Women’s March activists scale crane to reveal ‘Biden: Protect Abortion’ banner

Women’s March protesters representing four states immediately affected by the Supreme Court’s overturning of Roe v. Wade climbed a Northeast D.C. crane Tuesday, revealing a banner that called on President Joe Biden to protect abortion rights.

The climbers unveiled the “Biden: Protect Abortion” banner at 7 a.m., an hour before they displayed it at the top of the crane.

Julie Farris, of Ohio, was one of the four that hung the banner shortly hours before being arrested. In a statement, she dedicated the act to her mother, whom she called “an adamantly pro-choice social worker.”

WASHINGTON, DC – JUNE 28: Women’s March activists unfurl a banner reading “BIDEN PROTECT ABORTION” from a construction crane near the U.S. Capitol on June 28, 2022 in Washington, DC. The activist group unfurled the banner in response to the U.S. Supreme Court’s decision to overturn the landmark 50-year-old Roe v Wade case, removing the federal right to an abortion. (Photo by Anna Moneymaker/Getty Images)

“We are whole humans. My mother knew this, and I know this. And that’s why I am here today, to put my body on the front lines to protect these rights for all of us,” Farris said. “In loving memory of my mother, I choose to be ungovernable.”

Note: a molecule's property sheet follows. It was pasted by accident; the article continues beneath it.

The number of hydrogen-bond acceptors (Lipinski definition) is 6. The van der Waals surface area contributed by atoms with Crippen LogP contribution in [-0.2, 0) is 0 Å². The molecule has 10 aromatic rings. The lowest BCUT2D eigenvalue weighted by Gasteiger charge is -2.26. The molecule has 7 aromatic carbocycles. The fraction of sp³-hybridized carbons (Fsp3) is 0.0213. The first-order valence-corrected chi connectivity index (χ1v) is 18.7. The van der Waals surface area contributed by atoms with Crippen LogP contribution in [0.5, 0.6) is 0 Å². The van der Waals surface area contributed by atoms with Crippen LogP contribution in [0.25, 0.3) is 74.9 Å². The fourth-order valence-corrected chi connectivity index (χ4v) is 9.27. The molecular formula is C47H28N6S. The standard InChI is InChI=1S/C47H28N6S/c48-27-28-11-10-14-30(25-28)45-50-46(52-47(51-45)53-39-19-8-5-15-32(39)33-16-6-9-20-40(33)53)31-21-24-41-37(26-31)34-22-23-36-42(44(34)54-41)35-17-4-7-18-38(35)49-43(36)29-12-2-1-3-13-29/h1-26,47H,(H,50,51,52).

Rachel O’Leary Carmona, executive director of the Women’s March, called on the president to use the power of his office to “fight to protect the women” that got him elected.



“You have the power to codify reproductive rights through executive action and you have the power to expand the court,” Carmona said in the statement. “Use it and stop hiding from your own shadow.”

Secretary of Health and Human Services Xavier Becerra told The Associated Press that the administration is looking at every option available in order to aid women in accessing abortion. However, he admitted that there is “no magic bullet” that will solve this problem.

“If there is something we can do, we will find it and we will do it at HHS,” Becerra said.

The Associated Press contributed to this report.

Ivy Lyons

Ivy Lyons is a digital journalist for WTOP.com. Since 2018, they have worked on Capitol Hill, at NBC News in Washington, and with WJLA in Washington.

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